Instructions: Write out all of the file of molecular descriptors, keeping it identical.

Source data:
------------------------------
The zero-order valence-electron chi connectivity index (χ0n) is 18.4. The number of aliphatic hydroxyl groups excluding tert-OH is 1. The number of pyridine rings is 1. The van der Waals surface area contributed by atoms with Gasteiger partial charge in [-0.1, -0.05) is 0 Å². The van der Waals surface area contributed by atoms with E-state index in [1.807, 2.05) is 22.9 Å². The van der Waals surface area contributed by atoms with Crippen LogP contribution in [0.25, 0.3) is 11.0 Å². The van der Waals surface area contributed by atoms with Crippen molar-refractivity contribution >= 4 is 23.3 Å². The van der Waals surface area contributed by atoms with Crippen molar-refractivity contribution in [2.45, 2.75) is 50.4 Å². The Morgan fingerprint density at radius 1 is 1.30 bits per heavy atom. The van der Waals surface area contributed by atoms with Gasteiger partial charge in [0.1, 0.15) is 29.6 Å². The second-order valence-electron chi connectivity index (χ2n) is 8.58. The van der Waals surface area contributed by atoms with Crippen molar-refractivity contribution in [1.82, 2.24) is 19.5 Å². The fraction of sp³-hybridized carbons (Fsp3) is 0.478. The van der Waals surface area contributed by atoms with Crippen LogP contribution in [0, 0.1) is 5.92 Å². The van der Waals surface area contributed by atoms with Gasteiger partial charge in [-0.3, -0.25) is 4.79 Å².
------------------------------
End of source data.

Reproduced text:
The zero-order valence-electron chi connectivity index (χ0n) is 18.4. The number of aliphatic hydroxyl groups excluding tert-OH is 1. The number of pyridine rings is 1. The van der Waals surface area contributed by atoms with Gasteiger partial charge in [-0.1, -0.05) is 0 Å². The van der Waals surface area contributed by atoms with E-state index in [1.807, 2.05) is 22.9 Å². The van der Waals surface area contributed by atoms with Crippen LogP contribution in [0.25, 0.3) is 11.0 Å². The van der Waals surface area contributed by atoms with Crippen molar-refractivity contribution >= 4 is 23.3 Å². The van der Waals surface area contributed by atoms with Crippen molar-refractivity contribution in [2.45, 2.75) is 50.4 Å². The Morgan fingerprint density at radius 1 is 1.30 bits per heavy atom. The van der Waals surface area contributed by atoms with Gasteiger partial charge in [0.1, 0.15) is 29.6 Å². The second-order valence-electron chi connectivity index (χ2n) is 8.58. The van der Waals surface area contributed by atoms with Crippen molar-refractivity contribution in [1.82, 2.24) is 19.5 Å². The fraction of sp³-hybridized carbons (Fsp3) is 0.478. The van der Waals surface area contributed by atoms with Crippen LogP contribution in [0, 0.1) is 5.92 Å². The van der Waals surface area contributed by atoms with Gasteiger partial charge in [-0.3, -0.25) is 4.79 Å².